In a historic ceremony on Thursday, a museum in California returned seven royal artefacts to Ghana’s traditional Ashanti king, marking his silver jubilee and commemorating the first planned handover of Ashanti treasures looted during colonial times.
The event occurred amidst mounting pressure on European and US museums and institutions to repatriate African artefacts stolen during the colonial rule of former powers like Britain, France, Germany, and Belgium.
The Ghanaian royal treasures, originating from the Fowler Museum, included a gold necklace, an ornamental chair, and an elephant tail whisk. They were formally presented during a ceremony attended by chiefs at the Manhyia Palace in Kumasi, located in the Ashanti region.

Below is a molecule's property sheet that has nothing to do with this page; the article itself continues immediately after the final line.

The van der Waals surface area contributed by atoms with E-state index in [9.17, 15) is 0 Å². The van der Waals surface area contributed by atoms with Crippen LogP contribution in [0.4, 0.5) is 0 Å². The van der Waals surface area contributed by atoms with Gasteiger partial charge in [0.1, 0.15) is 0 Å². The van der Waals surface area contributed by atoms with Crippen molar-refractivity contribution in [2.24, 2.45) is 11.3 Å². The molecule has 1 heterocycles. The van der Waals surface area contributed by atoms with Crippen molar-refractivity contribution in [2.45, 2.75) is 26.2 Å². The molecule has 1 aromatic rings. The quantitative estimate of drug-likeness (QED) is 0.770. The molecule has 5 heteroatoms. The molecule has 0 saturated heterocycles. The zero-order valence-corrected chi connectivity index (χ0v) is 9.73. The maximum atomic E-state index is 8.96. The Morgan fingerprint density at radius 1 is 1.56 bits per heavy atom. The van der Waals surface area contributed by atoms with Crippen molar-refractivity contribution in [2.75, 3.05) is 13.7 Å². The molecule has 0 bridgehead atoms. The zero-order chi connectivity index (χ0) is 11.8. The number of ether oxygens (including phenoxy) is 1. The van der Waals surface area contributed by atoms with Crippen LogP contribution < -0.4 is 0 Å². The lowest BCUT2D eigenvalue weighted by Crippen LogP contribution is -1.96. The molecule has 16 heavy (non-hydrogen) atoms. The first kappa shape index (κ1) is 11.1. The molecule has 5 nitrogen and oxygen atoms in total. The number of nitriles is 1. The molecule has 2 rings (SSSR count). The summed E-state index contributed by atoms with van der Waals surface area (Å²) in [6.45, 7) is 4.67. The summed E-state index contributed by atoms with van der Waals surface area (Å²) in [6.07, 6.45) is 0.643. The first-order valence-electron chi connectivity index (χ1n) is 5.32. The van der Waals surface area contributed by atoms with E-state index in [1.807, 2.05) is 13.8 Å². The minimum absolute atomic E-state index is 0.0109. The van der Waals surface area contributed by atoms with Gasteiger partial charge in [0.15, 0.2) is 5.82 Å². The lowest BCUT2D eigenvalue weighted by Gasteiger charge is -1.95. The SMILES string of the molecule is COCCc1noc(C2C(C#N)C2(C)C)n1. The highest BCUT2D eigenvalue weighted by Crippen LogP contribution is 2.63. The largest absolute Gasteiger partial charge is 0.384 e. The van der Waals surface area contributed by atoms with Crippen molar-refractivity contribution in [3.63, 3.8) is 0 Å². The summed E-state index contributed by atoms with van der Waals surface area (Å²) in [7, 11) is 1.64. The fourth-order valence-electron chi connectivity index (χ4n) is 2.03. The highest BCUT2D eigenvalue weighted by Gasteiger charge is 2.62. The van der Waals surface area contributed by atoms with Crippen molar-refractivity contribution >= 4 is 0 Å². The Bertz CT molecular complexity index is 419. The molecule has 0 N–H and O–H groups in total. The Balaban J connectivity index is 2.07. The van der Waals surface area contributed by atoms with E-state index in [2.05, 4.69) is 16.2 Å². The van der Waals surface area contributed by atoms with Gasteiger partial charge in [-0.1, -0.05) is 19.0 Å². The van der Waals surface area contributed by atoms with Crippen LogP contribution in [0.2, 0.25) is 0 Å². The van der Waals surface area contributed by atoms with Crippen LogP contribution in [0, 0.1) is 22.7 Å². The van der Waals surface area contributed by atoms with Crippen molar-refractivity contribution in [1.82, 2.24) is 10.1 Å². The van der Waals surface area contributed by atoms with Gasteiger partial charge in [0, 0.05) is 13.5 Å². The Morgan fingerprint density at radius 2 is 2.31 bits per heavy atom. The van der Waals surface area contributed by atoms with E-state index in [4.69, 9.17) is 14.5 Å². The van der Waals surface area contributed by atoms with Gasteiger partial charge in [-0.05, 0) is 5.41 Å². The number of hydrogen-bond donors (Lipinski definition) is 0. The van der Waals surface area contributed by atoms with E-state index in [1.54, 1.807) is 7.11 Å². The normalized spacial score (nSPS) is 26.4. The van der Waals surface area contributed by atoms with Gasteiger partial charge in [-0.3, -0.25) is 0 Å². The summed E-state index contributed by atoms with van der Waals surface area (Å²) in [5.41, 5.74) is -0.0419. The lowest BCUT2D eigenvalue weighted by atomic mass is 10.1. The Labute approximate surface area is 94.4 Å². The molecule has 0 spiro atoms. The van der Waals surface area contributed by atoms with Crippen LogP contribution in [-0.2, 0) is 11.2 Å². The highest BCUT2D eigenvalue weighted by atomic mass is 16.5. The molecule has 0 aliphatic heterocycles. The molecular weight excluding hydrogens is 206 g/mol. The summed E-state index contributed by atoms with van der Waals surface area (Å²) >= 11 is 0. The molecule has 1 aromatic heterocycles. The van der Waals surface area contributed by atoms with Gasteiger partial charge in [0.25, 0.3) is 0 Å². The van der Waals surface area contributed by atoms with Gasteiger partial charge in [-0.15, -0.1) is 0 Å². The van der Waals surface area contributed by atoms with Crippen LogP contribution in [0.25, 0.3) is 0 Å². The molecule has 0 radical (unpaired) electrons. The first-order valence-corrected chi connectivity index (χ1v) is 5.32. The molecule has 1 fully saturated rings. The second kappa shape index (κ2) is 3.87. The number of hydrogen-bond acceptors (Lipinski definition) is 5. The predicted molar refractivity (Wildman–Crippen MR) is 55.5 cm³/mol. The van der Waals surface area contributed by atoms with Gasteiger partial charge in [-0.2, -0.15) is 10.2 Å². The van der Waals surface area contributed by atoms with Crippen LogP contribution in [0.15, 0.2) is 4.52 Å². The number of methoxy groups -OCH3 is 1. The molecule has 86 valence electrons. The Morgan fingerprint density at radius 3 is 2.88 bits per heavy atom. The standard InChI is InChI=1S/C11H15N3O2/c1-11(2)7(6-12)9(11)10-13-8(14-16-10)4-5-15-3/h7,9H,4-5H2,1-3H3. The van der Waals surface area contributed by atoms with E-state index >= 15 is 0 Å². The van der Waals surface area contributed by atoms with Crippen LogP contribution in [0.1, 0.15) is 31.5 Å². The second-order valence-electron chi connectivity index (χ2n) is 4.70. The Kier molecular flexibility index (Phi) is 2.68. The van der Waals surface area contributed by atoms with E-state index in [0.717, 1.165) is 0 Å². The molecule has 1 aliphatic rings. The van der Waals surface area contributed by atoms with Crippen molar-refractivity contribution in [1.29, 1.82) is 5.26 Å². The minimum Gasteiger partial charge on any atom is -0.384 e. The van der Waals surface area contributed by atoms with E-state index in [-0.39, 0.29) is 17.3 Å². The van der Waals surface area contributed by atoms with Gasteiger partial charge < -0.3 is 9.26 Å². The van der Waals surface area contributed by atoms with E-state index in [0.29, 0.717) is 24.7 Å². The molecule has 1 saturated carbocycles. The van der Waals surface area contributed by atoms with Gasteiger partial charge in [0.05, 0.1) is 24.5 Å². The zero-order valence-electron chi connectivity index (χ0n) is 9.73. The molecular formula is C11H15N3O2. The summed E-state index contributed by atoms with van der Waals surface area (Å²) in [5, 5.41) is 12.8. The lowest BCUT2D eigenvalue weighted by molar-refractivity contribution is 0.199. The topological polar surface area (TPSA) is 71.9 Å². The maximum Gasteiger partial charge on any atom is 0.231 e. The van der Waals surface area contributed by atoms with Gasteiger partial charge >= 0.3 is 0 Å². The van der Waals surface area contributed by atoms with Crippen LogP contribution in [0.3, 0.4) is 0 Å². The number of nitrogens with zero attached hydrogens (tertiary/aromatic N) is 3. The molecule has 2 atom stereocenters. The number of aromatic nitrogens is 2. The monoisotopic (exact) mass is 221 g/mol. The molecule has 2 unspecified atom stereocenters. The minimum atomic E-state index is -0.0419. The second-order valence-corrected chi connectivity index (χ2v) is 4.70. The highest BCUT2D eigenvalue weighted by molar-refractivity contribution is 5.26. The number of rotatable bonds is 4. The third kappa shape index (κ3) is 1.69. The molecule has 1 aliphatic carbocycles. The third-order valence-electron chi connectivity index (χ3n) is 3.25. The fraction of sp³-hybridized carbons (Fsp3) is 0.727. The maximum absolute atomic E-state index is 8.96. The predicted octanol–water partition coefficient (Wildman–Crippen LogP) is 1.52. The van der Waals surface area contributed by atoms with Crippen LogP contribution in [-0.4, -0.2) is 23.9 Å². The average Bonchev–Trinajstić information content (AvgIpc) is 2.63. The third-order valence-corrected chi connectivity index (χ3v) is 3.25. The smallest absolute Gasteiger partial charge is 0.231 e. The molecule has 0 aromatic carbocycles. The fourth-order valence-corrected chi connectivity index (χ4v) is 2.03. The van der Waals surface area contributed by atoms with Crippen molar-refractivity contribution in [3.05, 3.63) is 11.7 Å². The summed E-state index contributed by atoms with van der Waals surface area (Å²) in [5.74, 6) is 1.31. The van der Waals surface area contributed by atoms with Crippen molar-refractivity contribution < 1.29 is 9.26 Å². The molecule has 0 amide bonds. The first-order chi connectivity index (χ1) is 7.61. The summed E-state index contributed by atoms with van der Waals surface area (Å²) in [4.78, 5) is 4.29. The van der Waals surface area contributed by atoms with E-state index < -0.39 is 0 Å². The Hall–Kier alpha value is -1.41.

Objects of royal Ashanti gold hold significant spiritual value, believed to be imbued with the essence of past rulers.
Otumfuo Osei Tutu II, the Ashanti monarch, emphasized that the return of these artefacts would serve to unite his people. Reflecting on their significance, he stated, “What just happened confirms what occurred so many years ago when the British attacked us and looted our treasures. Let’s remain united to bring about peace and development in the kingdom.”
The returned artefacts will be showcased at the Manhyia Palace Museum as part of a year-long celebration.
This move follows recent announcements by prominent institutions like the British Museum and the Victoria and Albert Museum in London, which have agreed to lend gold and silver treasures looted from the Asante kingdom back to Ghana in a six-year deal.